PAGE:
We extracted threats and management options for WEPs from published literature using a snow-ball sampling approach . We went through as many literature sources as possible (n = 23) that featured either threat or management reports. The list of threats and management options with their corresponding reviewed sources are given in Additional file 1: Table s1 and Table s3, respectively. We also obtained threat categories from the threats classification scheme version 3.2 by the International Union for Conservation of Nature (IUCN) . We then went through all threat categories in the obtained literature. We grouped categories referring to similar threats, e.g., by placing “expansion of agriculture” and “expansion of agricultural land” into the same category (Additional file 1: Table s2).
Focus group discussions
We held FGDs with 14 adults (age > = 18 years) participants in each of the three study community units . With the help of local administrators, we included participants in the study who were involved in the WEPs value chain, including harvesting, use, and conservation efforts. They included, among other community members, village elders, community health volunteers, church leaders, community nutritionists, public health officers, community health workers, and teachers.
Village elders, for example, oversee matters concerning the use and conservation of community resources, including WEPs. Local administrators maintain peace and ensure adherence to rules, such as settling disputes whenever they arise, including those concerning WEPs. They are also the main entry points to the communities for government and non-government programs. Teachers instill knowledge in the young generation in school settings, including nutrition skills that could involve the use of WEPs. Health workers, such as health extension officers, nutritionists, public health officers, and community health volunteers at the community level, support the improvement of the health and well-being of local people, including advocating for the use of WEPs in their diets. Lastly, other members of the FGDs were drawn from residents who participated in harvesting and use of WEPs for food and medicine, among others. We thus considered all the participants very resourceful in discussing threats and management options for WEPs.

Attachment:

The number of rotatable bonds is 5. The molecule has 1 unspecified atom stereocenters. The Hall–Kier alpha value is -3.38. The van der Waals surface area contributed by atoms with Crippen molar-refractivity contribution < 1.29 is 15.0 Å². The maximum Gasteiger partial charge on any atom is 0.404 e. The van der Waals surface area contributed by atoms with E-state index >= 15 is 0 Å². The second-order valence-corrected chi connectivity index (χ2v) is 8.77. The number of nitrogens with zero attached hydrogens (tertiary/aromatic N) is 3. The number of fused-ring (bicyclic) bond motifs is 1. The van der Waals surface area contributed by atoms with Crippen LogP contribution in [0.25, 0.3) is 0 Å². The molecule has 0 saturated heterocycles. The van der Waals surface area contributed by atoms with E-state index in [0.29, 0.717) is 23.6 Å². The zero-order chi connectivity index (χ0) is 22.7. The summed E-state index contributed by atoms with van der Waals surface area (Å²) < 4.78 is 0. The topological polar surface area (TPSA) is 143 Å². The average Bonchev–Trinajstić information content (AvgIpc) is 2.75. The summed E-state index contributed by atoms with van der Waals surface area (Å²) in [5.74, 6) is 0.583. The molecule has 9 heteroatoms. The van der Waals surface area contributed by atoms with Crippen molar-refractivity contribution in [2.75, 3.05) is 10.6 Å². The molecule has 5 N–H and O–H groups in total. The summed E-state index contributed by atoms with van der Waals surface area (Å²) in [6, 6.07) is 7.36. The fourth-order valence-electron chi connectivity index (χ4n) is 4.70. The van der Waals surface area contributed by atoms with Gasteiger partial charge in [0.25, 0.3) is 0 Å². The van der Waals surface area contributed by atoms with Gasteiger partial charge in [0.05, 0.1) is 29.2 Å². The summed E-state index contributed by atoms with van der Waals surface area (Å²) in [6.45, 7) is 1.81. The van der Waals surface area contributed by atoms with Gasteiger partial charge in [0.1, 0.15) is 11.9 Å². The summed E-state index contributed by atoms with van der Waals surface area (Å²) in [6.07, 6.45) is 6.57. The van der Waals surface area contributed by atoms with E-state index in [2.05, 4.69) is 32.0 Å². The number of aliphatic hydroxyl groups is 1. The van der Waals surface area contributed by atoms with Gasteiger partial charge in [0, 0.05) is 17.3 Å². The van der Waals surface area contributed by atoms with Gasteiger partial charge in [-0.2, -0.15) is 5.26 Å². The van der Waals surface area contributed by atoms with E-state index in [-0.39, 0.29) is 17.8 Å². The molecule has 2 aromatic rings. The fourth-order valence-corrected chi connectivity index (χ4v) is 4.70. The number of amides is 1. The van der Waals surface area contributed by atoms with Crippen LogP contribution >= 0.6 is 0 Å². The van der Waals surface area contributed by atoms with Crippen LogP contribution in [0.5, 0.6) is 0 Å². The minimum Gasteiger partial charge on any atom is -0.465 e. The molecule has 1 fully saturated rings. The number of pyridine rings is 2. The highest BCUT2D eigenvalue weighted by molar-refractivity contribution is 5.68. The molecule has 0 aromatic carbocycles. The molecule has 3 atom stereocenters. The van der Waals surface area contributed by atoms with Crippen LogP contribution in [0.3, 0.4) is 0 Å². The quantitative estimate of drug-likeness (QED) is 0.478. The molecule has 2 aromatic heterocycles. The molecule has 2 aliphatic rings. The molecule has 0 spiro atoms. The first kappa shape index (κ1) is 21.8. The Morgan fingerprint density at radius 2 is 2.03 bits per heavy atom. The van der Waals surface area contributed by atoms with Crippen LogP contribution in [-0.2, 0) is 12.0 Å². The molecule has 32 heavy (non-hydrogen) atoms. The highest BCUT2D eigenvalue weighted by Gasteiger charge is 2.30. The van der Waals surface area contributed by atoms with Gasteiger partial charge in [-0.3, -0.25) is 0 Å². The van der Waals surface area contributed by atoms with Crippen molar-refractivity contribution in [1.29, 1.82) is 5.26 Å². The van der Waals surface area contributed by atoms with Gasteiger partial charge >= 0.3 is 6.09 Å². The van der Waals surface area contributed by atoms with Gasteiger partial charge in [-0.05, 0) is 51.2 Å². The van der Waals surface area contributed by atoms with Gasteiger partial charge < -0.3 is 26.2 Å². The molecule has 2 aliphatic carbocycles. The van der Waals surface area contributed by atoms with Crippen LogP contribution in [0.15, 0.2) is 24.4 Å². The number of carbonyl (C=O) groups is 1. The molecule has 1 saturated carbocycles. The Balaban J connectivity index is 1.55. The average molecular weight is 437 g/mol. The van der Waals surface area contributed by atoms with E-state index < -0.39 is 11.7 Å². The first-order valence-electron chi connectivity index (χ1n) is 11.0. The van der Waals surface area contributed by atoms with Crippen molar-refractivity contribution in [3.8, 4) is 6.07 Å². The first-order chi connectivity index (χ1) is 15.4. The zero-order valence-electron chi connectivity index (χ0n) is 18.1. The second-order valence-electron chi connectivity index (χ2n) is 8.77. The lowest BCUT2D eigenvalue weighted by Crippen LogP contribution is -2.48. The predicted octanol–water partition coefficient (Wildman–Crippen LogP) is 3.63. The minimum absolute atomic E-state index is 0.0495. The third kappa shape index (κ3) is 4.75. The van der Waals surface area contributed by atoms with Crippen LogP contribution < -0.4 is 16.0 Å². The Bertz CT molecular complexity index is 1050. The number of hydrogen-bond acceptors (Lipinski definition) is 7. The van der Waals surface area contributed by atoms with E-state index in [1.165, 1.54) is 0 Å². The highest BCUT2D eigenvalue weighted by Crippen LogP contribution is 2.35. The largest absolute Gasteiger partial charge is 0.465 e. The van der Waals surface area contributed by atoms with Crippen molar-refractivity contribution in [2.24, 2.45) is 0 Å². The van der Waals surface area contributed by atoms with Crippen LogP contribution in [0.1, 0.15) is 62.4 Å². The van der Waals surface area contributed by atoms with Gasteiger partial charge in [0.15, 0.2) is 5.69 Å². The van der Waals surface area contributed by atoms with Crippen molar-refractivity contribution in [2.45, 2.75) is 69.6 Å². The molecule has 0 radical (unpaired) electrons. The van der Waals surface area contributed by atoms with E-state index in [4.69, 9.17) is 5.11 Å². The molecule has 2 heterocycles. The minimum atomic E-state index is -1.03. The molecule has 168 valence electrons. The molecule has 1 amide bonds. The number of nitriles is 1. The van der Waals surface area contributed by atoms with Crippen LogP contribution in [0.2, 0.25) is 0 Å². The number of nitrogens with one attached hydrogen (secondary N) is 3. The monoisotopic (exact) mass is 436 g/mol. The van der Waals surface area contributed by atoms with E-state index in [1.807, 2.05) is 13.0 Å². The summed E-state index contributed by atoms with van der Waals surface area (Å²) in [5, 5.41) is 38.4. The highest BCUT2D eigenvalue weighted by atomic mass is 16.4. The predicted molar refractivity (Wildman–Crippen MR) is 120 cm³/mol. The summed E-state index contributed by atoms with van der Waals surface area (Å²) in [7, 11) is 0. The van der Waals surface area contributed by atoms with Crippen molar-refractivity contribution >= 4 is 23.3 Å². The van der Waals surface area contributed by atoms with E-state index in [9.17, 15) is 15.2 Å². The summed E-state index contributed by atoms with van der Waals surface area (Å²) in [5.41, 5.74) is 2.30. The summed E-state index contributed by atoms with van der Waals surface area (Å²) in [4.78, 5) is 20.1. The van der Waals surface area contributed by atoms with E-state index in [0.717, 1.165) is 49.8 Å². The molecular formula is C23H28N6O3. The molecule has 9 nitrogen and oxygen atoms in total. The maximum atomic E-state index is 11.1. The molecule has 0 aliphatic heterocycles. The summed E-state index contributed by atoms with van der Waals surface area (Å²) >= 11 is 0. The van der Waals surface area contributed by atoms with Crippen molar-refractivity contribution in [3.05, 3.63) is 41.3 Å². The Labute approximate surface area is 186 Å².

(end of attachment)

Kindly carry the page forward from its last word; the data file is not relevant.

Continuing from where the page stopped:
We selected three priority woody WEPs, i.e., Salvadora persica, Ziziphus mauritiana, and Balanites rotundifolia, considered priority  due to their high use values in the region for detailed FGDs with the local participants. We opted for woody species as their longer lifespan in the field implied that participants interacted with them more and could discuss them more exhaustively. Further, the trees were also present in the field during our plot surveys.
We commenced every FGD by allowing participants to free list and discuss threats facing the three priority woody WEPs. We then consensually co-grouped the listed threats into the nine pre-defined (cf. 2.2.1) categories with the participants. We added a tenth category for all mentioned threats that were not in our nine pre-selected categories (Additional file 1: Table s2). We did preference ranking [54,55,56] that involved asking the participants to score each of the ten threat categories on a scale of 10 (threat of greatest concern) to 1 (threat of least concern) according to their perceived magnitude of effects on the three priority woody WEPs. We gave each participant 10 white circular pieces of cardboard, and they raised a card after concluding the discussion on each threat category. We took note of the number on the raised cardboard by each participant. We repeated that for all ten threat categories as we expounded on the indicators under each threat category. We ranked management options in the same manner.
Field observations of threats to woody wild edible plants